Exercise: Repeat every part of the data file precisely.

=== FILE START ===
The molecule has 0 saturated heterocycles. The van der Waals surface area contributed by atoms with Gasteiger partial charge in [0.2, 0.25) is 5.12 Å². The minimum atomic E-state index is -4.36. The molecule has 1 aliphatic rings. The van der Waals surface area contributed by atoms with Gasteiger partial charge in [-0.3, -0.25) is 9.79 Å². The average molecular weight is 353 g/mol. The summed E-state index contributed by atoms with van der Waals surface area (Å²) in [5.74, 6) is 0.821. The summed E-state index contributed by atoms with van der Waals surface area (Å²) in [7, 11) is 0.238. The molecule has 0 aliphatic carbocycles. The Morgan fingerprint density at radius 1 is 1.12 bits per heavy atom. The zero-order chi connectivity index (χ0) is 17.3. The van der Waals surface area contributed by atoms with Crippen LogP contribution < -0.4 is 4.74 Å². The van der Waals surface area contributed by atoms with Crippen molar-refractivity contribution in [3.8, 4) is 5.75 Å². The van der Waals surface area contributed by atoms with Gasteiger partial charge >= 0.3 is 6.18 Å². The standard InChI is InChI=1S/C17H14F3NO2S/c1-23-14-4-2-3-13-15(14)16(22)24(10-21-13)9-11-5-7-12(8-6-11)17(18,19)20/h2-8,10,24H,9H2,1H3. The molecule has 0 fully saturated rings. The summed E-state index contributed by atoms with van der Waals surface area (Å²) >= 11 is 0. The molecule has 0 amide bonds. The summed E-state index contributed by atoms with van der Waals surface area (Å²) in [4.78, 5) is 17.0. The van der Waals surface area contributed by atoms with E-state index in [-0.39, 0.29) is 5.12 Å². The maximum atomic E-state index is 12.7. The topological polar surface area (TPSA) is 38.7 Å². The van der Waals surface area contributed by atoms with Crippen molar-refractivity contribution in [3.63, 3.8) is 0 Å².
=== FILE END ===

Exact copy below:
The molecule has 0 saturated heterocycles. The van der Waals surface area contributed by atoms with Gasteiger partial charge in [0.2, 0.25) is 5.12 Å². The minimum atomic E-state index is -4.36. The molecule has 1 aliphatic rings. The van der Waals surface area contributed by atoms with Gasteiger partial charge in [-0.3, -0.25) is 9.79 Å². The average molecular weight is 353 g/mol. The summed E-state index contributed by atoms with van der Waals surface area (Å²) in [5.74, 6) is 0.821. The summed E-state index contributed by atoms with van der Waals surface area (Å²) in [7, 11) is 0.238. The molecule has 0 aliphatic carbocycles. The Morgan fingerprint density at radius 1 is 1.12 bits per heavy atom. The zero-order chi connectivity index (χ0) is 17.3. The van der Waals surface area contributed by atoms with Crippen LogP contribution < -0.4 is 4.74 Å². The van der Waals surface area contributed by atoms with Crippen molar-refractivity contribution in [3.8, 4) is 5.75 Å². The van der Waals surface area contributed by atoms with Gasteiger partial charge >= 0.3 is 6.18 Å². The standard InChI is InChI=1S/C17H14F3NO2S/c1-23-14-4-2-3-13-15(14)16(22)24(10-21-13)9-11-5-7-12(8-6-11)17(18,19)20/h2-8,10,24H,9H2,1H3. The molecule has 0 fully saturated rings. The summed E-state index contributed by atoms with van der Waals surface area (Å²) >= 11 is 0. The molecule has 0 amide bonds. The summed E-state index contributed by atoms with van der Waals surface area (Å²) in [4.78, 5) is 17.0. The van der Waals surface area contributed by atoms with E-state index in [-0.39, 0.29) is 5.12 Å². The maximum atomic E-state index is 12.7. The topological polar surface area (TPSA) is 38.7 Å². The van der Waals surface area contributed by atoms with Crippen molar-refractivity contribution in [3.63, 3.8) is 0 Å².